According to a recent report from BIMCO, even without much support from Brazilian iron ore exports during August, capesize rates went from US$10 000 to US$17 000/day. In September, those gains were retained until Chinese Golden Week in early October reduced trip chartering interest, dampened demand and lowered the freight rates. Not dramatically, but noticeably.
To read the full article
"BIMCO: dry bulk shipping should take good care of the recovery "
Please sign in or become a member for FREE
Capesize ships have (as of 26 October) been in profitable territory (above US$15 300/day) since 11 August and panamaxes likewise, since 5 September (above US$10 200/day).
Handymax/supramax/ultramax owners and operators who fixed their ships after 21 August, have also seen freight rates covering, not just OPEX but also CAPEX, leaving a slim return on investment. This has only happened three times – for more than two days in a row – in the past two years. Finally, the handysize segment has, for the first time since April 2014, reached a freight rate level above US$9000/day.
This ongoing recovery is still in a “fragile” state – demand has increased but so has supply. This means only a slight fundamental market improvement. The return to permanent profitable freight rates is still way off. The transport demand for dry bulk cargoes in 1Q18 is considerably lower than the volumes transported in 4Q17, and that’s the first hurdle to cross. Maintaining slow steaming is another prerequisite to hold onto the gains that have been achieved.
At the centre of dry bulk demand, as always, is China; growing its seaborne imports of coal during the first nine months of 2017 by 18.7%, and its seaborne imports of iron ore during the first eight months, by 6.9% year-on-year. In total, this is a demand growth of 79 million t (27 + 52 respectively) for the two commodities year-to-date.
Setting a new world record in steel production for the month of August of 74.6 million t, resulted in total growth of 5.6% for eight months’ production in 2017, compared with the same period last year.
Another record was reached in September, when Chinese iron ore imports exceeded 100 million t for the first time.
While this is much needed by the dry bulk shipping industry to get out of the doldrums of recent years, there may be a limit as to how far this can go. Imagine if steel production stalls, then iron ore imports are likely only to grow at the expense of domestically mined ore.
BIMCO calculates that substitution of low-quality, domestically mined iron ore in China, for imported high-quality iron ore from Brazil or Australia, would have increased imports by 17 million tpm in the first eight months of 2017.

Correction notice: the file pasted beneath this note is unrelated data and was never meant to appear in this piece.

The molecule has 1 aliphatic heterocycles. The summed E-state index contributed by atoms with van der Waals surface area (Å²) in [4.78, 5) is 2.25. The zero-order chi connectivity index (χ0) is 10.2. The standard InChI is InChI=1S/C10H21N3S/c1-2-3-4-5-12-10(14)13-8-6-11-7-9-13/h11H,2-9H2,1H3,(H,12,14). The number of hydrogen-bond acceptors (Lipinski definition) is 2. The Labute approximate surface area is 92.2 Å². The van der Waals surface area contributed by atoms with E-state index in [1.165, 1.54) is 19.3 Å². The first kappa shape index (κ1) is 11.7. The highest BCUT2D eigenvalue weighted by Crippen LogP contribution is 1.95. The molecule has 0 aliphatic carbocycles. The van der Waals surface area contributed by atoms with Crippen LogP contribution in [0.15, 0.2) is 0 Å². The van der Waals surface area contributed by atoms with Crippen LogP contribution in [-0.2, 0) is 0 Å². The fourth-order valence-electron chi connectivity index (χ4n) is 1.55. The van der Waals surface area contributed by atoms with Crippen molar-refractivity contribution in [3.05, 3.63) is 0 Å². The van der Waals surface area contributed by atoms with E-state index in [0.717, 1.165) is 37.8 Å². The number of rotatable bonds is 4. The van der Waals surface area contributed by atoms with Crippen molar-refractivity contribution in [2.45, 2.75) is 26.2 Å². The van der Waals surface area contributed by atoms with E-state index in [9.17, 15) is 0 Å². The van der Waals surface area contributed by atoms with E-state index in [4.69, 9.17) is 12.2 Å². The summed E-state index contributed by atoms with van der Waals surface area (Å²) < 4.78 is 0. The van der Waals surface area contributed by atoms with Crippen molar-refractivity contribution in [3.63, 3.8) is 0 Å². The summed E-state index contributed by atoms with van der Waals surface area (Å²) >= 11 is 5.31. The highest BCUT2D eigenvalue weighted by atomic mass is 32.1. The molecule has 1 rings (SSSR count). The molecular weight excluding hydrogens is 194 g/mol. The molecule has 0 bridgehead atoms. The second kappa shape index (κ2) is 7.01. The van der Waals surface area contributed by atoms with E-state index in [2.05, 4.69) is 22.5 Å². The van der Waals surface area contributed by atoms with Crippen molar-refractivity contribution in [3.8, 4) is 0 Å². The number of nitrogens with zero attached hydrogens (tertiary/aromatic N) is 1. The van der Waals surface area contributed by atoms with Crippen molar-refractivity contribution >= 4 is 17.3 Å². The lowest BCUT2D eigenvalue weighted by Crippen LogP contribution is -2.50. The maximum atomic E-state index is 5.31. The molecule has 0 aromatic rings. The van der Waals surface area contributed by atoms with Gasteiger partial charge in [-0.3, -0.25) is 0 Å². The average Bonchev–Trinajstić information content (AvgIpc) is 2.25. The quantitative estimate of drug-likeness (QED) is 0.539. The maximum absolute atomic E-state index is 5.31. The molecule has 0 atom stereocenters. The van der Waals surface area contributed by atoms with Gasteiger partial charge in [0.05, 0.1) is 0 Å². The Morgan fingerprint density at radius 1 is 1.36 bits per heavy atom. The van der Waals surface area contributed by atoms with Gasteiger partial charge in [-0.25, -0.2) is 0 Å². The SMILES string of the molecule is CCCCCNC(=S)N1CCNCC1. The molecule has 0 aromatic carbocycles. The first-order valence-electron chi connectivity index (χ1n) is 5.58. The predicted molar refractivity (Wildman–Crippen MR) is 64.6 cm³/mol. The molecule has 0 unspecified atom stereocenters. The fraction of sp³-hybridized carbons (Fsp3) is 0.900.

Regardless of recent reports, about one in three Chinese iron ore mines being at risk of losing their mining licences due to environmental issues, the output from Chinese iron ore mines is still up by 5% in the first eight months, year-on-year. One of the key risk elements in the equation is actual steel consumption in China.
In addition to the strong growth that we have seen into China, US coal exports have certainly added to the panamax and capesize demand in the Atlantic since 4Q16.
From November 2016 to July 2017, we have seen a monthly average of 6.4 million t of coal being exported from the US to a vast number of destinations such as Japan, Egypt, Turkey, South Korea, China, Guatemala, India, Spain and Morocco. This is up by 61% versus the same nine months of the year before. Key export ports, mostly on the Atlantic side, are Hampton Roads and Baltimore, where panamax and capesize ships are used to export 60% of the total volume. In the US Gulf, Mobile dominates exports with shipments of coal in panamax. On the Pacific side, US coal exports are handled via Vancouver.
The total tonne-miles adjusted demand growth rate in 2017 is forecast to be 3.9%, the highest in three years.
The delivery pace has reduced significantly since 1H17, but so has demolition activity. During 1H17, 28 million DWT was delivered, while 8.5 million DWT was demolished. Whereas 3Q17 has seen only 6 million DWT delivered, and 3.6m DWT permanently leaving the active fleet.
Demolition of handymax tonnage, has been dominant this year – a natural reaction from owners operating in that segment, which has seen fleet growth around 5% pa for some time now, clearly outpacing all the other dry bulk segments.
Contracting activity for the year so far, has as expected, gone up from the extraordinarily low levels that we experienced in 2016. While Q1 2017 was still quiet in terms of actual orders, newbuild interest was growing in the background. The larger segments are popular. Panamax and very large ore carriers (VLOC) account for 15 out of the 17 million DWT ordered in total, year-to-date (until 2 October). It’s worth noting that many of the VLOCs have been ordered against a long-term charter, most likely replacing existing long-term chartered VLOCs when they are retired. Later in October, another five VLOCs were ordered.
For the first nine months of the year, the dry bulk fleet has grown by 2.7%, already a three-year high. BIMCO expects the fleet will end up growing by 3.1% to 16 million DWT as demolition expectations are lower than the previously anticipated 19 million DWT.
Read the article online at: https://www.drybulkmagazine.com/special-reports/09112017/bimco-dry-bulk-shipping-should-take-good-care-of-the-recovery/